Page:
The best part about posing with the trophy at Bay Hill?
The conversation was back on golf, his favorite subject.
Just two weeks ago, Woods gingerly climbed into a golf cart and was taken off the golf course at Doral with soreness and swelling in his left Achilles tendon, the same injury that caused him to miss three months and two majors last year.
On Sunday, no one questioned his health. Woods marched to a five-shot victory in the Arnold Palmer Invitational that restored his confidence and gave him momentum going into the Masters two weeks away.
"This was coming," Woods said. "I've been close a number of times, basically since Australia. Just had to stay the course."
Only a month ago, there were concerns that Woods could no longer make the important putts.
He had missed a 5-foot birdie putt on the last hole to lose in the second round at the Match Play Championship. He missed several putts just as close when he crashed out in the final round at Pebble Beach. But there he was at Bay Hill, knocking in two big par putts on the back nine to keep his distance from Graeme McDowell.
"I just never got close to him," McDowell said.
And then there's the book by his ex-swing coach, Hank Haney. "The Big Miss," which goes on sale Tuesday, has been such a sore spot with Woods that he lost his cool with a reporter earlier this month. The book reveals a driven player who is self-centered and rarely satisfied, no big surprise except that it was a side of Woods he tried to keep private for all these years.
Woods added a chapter to his own book Sunday.
He won for the 72nd time on the PGA Tour — one short of Jack Nicklaus in second place on the career list — and 84th time worldwide. It was the 16th time he won by at least five shots, and his seventh win at Bay Hill tied the PGA Tour for most wins on a single golf course. Woods owns both marks. He also has won seven times at Firestone.
"I think he really just kind of nailed home his comeback," McDowell said. "Great to have a front-row seat watching maybe the greatest of all time doing what he does best — winning golf tournaments."
The only thing missing was the host himself.
Palmer's blood pressure increased during the final round from new medications, and he was taken to the hospital about 15 minutes before the tournament ended as a precaution. Alaistair Johnston, vice chairman at IMG and his longtime business manager, said Palmer would be kept overnight. "Nobody is overly concerned," he said.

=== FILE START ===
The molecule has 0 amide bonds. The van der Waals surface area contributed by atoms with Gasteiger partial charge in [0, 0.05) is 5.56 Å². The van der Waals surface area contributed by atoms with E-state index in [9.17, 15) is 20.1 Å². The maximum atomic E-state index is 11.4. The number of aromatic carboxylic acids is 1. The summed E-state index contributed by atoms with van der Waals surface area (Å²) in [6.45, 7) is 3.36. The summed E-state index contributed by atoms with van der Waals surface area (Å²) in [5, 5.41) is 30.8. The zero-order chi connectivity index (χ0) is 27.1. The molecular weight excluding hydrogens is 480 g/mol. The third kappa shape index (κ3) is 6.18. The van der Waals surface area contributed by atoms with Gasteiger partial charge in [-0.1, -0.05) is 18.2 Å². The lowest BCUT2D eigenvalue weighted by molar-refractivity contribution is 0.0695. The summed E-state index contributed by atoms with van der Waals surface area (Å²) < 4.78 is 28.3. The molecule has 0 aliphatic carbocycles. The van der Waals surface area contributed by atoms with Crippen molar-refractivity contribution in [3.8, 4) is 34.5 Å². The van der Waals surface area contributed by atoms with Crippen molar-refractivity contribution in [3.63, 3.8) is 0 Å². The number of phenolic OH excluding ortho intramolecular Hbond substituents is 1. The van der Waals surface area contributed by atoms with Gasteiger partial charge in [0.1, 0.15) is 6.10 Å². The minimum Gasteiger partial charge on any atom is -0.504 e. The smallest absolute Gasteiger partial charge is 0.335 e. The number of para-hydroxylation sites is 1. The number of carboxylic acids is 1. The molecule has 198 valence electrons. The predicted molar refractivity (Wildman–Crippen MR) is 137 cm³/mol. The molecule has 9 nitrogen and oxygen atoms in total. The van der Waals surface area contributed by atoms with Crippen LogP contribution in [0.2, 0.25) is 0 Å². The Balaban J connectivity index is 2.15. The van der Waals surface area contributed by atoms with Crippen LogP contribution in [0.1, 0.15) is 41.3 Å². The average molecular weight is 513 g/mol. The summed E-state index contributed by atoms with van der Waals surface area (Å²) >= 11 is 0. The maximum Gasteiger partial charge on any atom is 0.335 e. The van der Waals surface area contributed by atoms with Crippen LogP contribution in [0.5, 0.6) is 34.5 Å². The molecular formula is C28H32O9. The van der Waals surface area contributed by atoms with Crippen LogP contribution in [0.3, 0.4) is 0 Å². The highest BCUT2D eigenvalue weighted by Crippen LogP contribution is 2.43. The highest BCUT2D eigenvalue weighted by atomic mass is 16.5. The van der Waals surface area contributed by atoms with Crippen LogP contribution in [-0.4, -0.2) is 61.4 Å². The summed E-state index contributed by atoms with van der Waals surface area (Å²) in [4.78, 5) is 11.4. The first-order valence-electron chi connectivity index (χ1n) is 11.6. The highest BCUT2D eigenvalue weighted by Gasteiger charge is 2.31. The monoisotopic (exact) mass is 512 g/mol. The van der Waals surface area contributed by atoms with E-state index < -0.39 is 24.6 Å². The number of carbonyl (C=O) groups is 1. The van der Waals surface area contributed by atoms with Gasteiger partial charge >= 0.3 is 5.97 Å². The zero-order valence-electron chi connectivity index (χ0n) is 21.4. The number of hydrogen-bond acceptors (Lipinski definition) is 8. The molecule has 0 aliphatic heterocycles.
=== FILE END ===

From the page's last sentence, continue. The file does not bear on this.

Woods goes to No. 6 in the world, returning to the top 10 for the first time since May 22.
"Heading home now and I can't stop smiling. Thanks to Otown fans and everyone watching for all the love. Get well soon, Arnie," Woods tweeted about three hours after his win.
On a Bay Hill course that was crisp, fast and dangerous, Woods ran off four birdies on the front nine to build a four-shot lead, then kept his mistakes to a minimum for a 2-under 70.
He quickly stretched his lead to three shots on the opening hole when McDowell, who closed with a 74, caught a buried lie in the bunker and made double bogey. After that, it was vintage Woods.
From 267 yards away in the fairway on the par-5 sixth, Woods hit a 3-iron that climbed over the water and landed softly to just over 15 feet away to secure a birdie. Two holes later, facing a tight pin over the water, he ripped an 8-iron from 182 yards that barely cleared the bank and caught a slope to within 4 feet for birdie.
The lead was four at the turn, and McDowell never got closer than three the rest of the way. Ian Poulter had a 74 and finished alone in third, and while he never looked behind him to see what Woods was doing, he could hear it.
This is a win that will resonate.
"He's always a force to be reckoned with when he's not playing his best golf," Poulter said. "And obviously, he's playing a lot of good golf right now. The shots he's hit, just looking at the highlights, he's got a lot of his game back. And when he starts rolling putts in, he's dangerous. So he's going to be a force for everybody at Augusta."
Woods finished at 13-under 275.
It was the first time Woods had won on the PGA Tour since Sept. 13, 2009, at the BMW Championship. His last win against a full field had been Nov. 15, 2009, at the Australian Masters.
Twelve days later, Woods drove into a fire hydrant outside his home, and it wasn't long before revelations of multiple extramarital affairs that led to divorce and cost him an impeccable marketing image. Woods has won back the support of fans who love to see great golf, though corporate support has been lagging.
Woods downplayed the significance of Sunday, pointing out on more than one occasion that he considers it his second win since the scandal. He counts the Chevron World Challenge last December, when he went birdie-birdie to beat an 18-man field of top-50 players.
But this was significant — a PGA Tour event with a full field, and a strong field at that. And with a performance so clean that he was never seriously challenged on the back nine.
"I've gotten better, and that's the main thing," Woods said. "I've been close for a number of tournaments now. And it was just a matter of staying the course and staying patient, keeping working on fine-tuning what we're doing. And here we are."
So where does he go?
Next up is the Masters, which looms larger than ever. Woods figures to be a big favorite, along with Rory McIlroy and Phil Mickelson, all of whom have won in the first three months of the season.
"I've won here on a few occasions going into Augusta, which has always been a good feeling," Woods said. "I still have got some work to do, but I'm excited about the things that we have accomplished. It's been very good."
It felt better than that on the 18th hole, when the familiar red shirt was accompanied by a smile that had not been seen in some time at the end of a tournament.